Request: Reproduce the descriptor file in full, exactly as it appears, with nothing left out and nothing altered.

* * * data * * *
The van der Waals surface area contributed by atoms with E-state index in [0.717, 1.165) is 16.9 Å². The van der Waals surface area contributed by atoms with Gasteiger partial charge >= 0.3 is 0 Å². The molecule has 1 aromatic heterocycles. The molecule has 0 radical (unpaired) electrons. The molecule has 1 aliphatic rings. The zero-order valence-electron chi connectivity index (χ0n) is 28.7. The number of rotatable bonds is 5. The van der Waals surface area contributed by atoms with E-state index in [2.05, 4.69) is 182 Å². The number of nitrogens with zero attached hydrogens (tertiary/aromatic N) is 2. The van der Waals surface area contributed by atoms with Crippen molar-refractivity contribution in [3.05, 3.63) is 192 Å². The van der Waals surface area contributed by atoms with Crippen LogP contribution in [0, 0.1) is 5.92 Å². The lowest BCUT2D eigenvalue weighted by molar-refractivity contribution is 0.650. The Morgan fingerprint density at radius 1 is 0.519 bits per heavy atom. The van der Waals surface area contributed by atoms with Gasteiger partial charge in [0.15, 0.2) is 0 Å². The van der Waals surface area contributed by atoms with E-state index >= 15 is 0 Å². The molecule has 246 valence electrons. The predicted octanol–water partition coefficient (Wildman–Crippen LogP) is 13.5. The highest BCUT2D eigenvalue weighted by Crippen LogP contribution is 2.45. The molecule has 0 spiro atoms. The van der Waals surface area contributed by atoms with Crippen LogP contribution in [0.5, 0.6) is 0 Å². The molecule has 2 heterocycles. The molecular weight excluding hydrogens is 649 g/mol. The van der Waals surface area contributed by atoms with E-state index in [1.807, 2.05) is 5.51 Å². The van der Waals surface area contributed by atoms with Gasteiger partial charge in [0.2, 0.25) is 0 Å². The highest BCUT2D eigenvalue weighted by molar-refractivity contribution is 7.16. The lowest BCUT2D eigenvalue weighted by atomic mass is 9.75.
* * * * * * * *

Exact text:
The van der Waals surface area contributed by atoms with E-state index in [0.717, 1.165) is 16.9 Å². The van der Waals surface area contributed by atoms with Gasteiger partial charge >= 0.3 is 0 Å². The molecule has 1 aromatic heterocycles. The molecule has 0 radical (unpaired) electrons. The molecule has 1 aliphatic rings. The zero-order valence-electron chi connectivity index (χ0n) is 28.7. The number of rotatable bonds is 5. The van der Waals surface area contributed by atoms with E-state index in [2.05, 4.69) is 182 Å². The number of nitrogens with zero attached hydrogens (tertiary/aromatic N) is 2. The van der Waals surface area contributed by atoms with Crippen molar-refractivity contribution in [3.05, 3.63) is 192 Å². The van der Waals surface area contributed by atoms with Crippen LogP contribution in [0, 0.1) is 5.92 Å². The lowest BCUT2D eigenvalue weighted by molar-refractivity contribution is 0.650. The Morgan fingerprint density at radius 1 is 0.519 bits per heavy atom. The van der Waals surface area contributed by atoms with Gasteiger partial charge in [0.15, 0.2) is 0 Å². The van der Waals surface area contributed by atoms with E-state index >= 15 is 0 Å². The molecule has 246 valence electrons. The predicted octanol–water partition coefficient (Wildman–Crippen LogP) is 13.5. The highest BCUT2D eigenvalue weighted by Crippen LogP contribution is 2.45. The molecule has 0 spiro atoms. The van der Waals surface area contributed by atoms with Crippen LogP contribution in [0.5, 0.6) is 0 Å². The molecule has 2 heterocycles. The molecular weight excluding hydrogens is 649 g/mol. The van der Waals surface area contributed by atoms with E-state index in [1.807, 2.05) is 5.51 Å². The van der Waals surface area contributed by atoms with Gasteiger partial charge in [0.2, 0.25) is 0 Å². The highest BCUT2D eigenvalue weighted by molar-refractivity contribution is 7.16. The lowest BCUT2D eigenvalue weighted by atomic mass is 9.75.